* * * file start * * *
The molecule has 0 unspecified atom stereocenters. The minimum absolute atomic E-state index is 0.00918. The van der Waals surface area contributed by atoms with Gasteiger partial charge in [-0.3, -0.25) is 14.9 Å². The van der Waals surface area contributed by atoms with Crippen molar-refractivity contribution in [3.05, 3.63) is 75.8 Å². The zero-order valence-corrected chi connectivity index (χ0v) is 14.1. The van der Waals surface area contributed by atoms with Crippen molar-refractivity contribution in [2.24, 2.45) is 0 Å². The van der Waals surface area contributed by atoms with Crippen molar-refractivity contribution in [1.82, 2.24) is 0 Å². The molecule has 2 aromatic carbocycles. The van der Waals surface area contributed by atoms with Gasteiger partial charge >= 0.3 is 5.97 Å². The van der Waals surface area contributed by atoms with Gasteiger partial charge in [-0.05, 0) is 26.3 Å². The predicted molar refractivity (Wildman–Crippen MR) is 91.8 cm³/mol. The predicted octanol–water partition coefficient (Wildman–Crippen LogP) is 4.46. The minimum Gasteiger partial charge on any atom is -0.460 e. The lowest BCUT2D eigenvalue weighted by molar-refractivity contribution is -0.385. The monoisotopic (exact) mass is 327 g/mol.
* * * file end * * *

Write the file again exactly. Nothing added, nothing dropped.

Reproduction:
The molecule has 0 unspecified atom stereocenters. The minimum absolute atomic E-state index is 0.00918. The van der Waals surface area contributed by atoms with Gasteiger partial charge in [-0.3, -0.25) is 14.9 Å². The van der Waals surface area contributed by atoms with Crippen molar-refractivity contribution in [3.05, 3.63) is 75.8 Å². The zero-order valence-corrected chi connectivity index (χ0v) is 14.1. The van der Waals surface area contributed by atoms with Crippen molar-refractivity contribution in [2.24, 2.45) is 0 Å². The van der Waals surface area contributed by atoms with Crippen molar-refractivity contribution in [1.82, 2.24) is 0 Å². The molecule has 2 aromatic carbocycles. The van der Waals surface area contributed by atoms with Gasteiger partial charge >= 0.3 is 5.97 Å². The van der Waals surface area contributed by atoms with Gasteiger partial charge in [-0.05, 0) is 26.3 Å². The predicted molar refractivity (Wildman–Crippen MR) is 91.8 cm³/mol. The predicted octanol–water partition coefficient (Wildman–Crippen LogP) is 4.46. The minimum Gasteiger partial charge on any atom is -0.460 e. The lowest BCUT2D eigenvalue weighted by molar-refractivity contribution is -0.385. The monoisotopic (exact) mass is 327 g/mol.